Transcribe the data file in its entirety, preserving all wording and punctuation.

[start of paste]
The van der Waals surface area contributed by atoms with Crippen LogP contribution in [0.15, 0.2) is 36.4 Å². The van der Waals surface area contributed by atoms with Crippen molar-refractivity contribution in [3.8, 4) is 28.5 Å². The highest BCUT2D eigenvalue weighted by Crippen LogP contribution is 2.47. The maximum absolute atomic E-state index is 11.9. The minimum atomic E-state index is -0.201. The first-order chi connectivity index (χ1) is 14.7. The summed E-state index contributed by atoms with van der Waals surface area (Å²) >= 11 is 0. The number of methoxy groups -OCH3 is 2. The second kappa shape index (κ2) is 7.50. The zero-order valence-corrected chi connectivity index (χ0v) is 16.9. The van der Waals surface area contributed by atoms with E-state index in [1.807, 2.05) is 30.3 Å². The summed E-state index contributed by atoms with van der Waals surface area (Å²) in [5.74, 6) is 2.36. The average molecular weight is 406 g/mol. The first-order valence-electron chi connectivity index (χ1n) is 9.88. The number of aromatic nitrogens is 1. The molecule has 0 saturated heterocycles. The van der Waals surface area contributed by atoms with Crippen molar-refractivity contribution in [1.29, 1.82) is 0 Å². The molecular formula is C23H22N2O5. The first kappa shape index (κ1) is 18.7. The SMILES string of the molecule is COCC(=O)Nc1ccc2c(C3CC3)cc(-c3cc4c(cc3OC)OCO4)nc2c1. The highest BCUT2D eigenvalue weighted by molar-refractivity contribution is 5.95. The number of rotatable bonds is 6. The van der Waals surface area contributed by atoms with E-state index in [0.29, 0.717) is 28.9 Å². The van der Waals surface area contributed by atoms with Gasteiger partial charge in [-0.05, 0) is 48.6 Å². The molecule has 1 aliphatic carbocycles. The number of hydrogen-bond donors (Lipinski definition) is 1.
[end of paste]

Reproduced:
The van der Waals surface area contributed by atoms with Crippen LogP contribution in [0.15, 0.2) is 36.4 Å². The van der Waals surface area contributed by atoms with Crippen molar-refractivity contribution in [3.8, 4) is 28.5 Å². The highest BCUT2D eigenvalue weighted by Crippen LogP contribution is 2.47. The maximum absolute atomic E-state index is 11.9. The minimum atomic E-state index is -0.201. The first-order chi connectivity index (χ1) is 14.7. The summed E-state index contributed by atoms with van der Waals surface area (Å²) >= 11 is 0. The number of methoxy groups -OCH3 is 2. The second kappa shape index (κ2) is 7.50. The zero-order valence-corrected chi connectivity index (χ0v) is 16.9. The van der Waals surface area contributed by atoms with E-state index in [1.807, 2.05) is 30.3 Å². The summed E-state index contributed by atoms with van der Waals surface area (Å²) in [5.74, 6) is 2.36. The average molecular weight is 406 g/mol. The first-order valence-electron chi connectivity index (χ1n) is 9.88. The number of aromatic nitrogens is 1. The molecule has 0 saturated heterocycles. The van der Waals surface area contributed by atoms with Crippen molar-refractivity contribution in [1.29, 1.82) is 0 Å². The molecular formula is C23H22N2O5. The first kappa shape index (κ1) is 18.7. The SMILES string of the molecule is COCC(=O)Nc1ccc2c(C3CC3)cc(-c3cc4c(cc3OC)OCO4)nc2c1. The highest BCUT2D eigenvalue weighted by molar-refractivity contribution is 5.95. The number of rotatable bonds is 6. The van der Waals surface area contributed by atoms with E-state index in [0.29, 0.717) is 28.9 Å². The van der Waals surface area contributed by atoms with Gasteiger partial charge in [-0.05, 0) is 48.6 Å². The molecule has 1 aliphatic carbocycles. The number of hydrogen-bond donors (Lipinski definition) is 1.